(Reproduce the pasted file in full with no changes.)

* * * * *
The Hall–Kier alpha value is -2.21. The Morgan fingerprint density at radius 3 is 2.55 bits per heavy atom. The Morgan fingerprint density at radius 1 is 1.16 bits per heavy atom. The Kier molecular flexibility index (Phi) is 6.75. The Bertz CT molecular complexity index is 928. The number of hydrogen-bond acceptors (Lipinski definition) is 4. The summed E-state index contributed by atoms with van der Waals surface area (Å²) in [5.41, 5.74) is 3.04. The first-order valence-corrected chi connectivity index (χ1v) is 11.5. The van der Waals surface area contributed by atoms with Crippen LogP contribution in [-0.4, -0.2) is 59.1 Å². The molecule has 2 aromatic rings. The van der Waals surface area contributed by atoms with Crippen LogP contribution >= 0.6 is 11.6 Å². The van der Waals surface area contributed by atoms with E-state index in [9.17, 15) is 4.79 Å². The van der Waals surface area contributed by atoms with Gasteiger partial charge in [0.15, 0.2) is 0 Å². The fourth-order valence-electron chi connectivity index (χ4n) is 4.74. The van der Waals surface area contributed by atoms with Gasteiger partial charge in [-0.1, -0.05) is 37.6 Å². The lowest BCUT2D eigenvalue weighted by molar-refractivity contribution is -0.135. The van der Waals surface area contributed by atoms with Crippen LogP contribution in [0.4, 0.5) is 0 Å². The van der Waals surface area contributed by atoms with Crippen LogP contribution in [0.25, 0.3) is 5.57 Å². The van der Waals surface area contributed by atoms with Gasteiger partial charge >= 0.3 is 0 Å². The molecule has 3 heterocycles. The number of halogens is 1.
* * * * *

The Hall–Kier alpha value is -2.21. The Morgan fingerprint density at radius 3 is 2.55 bits per heavy atom. The Morgan fingerprint density at radius 1 is 1.16 bits per heavy atom. The Kier molecular flexibility index (Phi) is 6.75. The Bertz CT molecular complexity index is 928. The number of hydrogen-bond acceptors (Lipinski definition) is 4. The summed E-state index contributed by atoms with van der Waals surface area (Å²) in [5.41, 5.74) is 3.04. The first-order valence-corrected chi connectivity index (χ1v) is 11.5. The van der Waals surface area contributed by atoms with Crippen LogP contribution in [-0.4, -0.2) is 59.1 Å². The molecule has 2 aromatic rings. The van der Waals surface area contributed by atoms with Crippen LogP contribution >= 0.6 is 11.6 Å². The van der Waals surface area contributed by atoms with E-state index in [9.17, 15) is 4.79 Å². The van der Waals surface area contributed by atoms with Gasteiger partial charge in [0.15, 0.2) is 0 Å². The fourth-order valence-electron chi connectivity index (χ4n) is 4.74. The van der Waals surface area contributed by atoms with Gasteiger partial charge in [-0.1, -0.05) is 37.6 Å². The lowest BCUT2D eigenvalue weighted by molar-refractivity contribution is -0.135. The van der Waals surface area contributed by atoms with Crippen LogP contribution in [0.4, 0.5) is 0 Å². The van der Waals surface area contributed by atoms with Crippen LogP contribution in [0.25, 0.3) is 5.57 Å². The van der Waals surface area contributed by atoms with Gasteiger partial charge >= 0.3 is 0 Å². The molecule has 3 heterocycles. The number of halogens is 1.